India trade union strike
Policewomen try to detain activists from the Socialist Unity Centre of India (SUCI) during a nationwide strike in Kolkata, India Rupak De Chowdhuri/Reuters

Over 150 million workers are on strike across India crippling the operation of various sectors including essential services. The nationwide protest has been called by 10 major trade unions after talks with the federal government over its pro-business measures, failed.

Skirmishes have been reported in some parts of the country including in the states of West Bengal, Kerala, Karnataka, and Tamil Nadu. The day-long "Bharat Bandh" strike has paralysed transport and banking operations.

The unions are protesting against the ruling Bharatiya Janata Party's pro-business initiatives such as selling of stakes in state-run entities. The protesters have also demanded that Prime Minister Narendra Modi withdraw the proposed sweeping labour reforms, which the government thinks are necessary to boost the investment cycle.

The trade unions are also backed by opposition political parties, determined to block the government's attempt to bring about flagship tax and labour reforms. Other informal sectors have also joined the strike.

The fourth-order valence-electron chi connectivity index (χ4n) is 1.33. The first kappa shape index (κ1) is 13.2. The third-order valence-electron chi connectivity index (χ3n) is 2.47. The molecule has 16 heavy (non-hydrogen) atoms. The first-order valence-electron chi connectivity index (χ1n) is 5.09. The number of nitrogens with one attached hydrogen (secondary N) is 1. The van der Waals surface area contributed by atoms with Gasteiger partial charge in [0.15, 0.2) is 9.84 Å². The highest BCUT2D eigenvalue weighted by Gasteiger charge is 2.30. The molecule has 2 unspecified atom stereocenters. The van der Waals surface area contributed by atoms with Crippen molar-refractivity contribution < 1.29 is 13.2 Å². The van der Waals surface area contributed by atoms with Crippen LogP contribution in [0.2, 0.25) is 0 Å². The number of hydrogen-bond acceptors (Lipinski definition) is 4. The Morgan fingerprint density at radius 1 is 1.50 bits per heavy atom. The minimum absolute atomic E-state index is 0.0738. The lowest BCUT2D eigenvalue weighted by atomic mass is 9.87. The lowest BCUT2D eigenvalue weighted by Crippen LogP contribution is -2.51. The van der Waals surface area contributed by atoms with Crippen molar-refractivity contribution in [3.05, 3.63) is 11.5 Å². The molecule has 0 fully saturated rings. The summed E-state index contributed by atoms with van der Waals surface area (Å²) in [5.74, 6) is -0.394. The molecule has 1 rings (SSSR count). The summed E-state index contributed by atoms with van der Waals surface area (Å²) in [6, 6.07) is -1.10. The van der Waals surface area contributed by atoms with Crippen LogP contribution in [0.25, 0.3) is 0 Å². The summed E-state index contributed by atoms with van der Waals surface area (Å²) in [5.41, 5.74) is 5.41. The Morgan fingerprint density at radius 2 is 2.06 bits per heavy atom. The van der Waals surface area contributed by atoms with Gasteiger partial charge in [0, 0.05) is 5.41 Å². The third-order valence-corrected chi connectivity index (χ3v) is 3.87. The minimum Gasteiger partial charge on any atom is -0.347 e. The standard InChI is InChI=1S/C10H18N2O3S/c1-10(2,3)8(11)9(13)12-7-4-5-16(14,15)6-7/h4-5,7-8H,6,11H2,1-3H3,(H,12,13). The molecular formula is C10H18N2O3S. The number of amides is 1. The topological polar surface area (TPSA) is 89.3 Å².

"The strike has started on an encouraging note across the country as per initial information we got. Employees of Reserve Bank of India, nationalised banks, old private sector banks, cooperative banks, regional rural banks are participating in the strike," C H Venkatachalam, general secretary of All India Bank Employees Association (AIEBA), told news agency IANS.

Bank unions said: "We will fight against the government's backdoor attempts to hand over public sector to corporates."

The government has insisted that their attempts to press on with the talks would continue. The government delegation led by Finance Minister Arun Jaitley has offered to make some concessions for the unions regarding minimum wages and raising the ceiling of other benefits for the workers.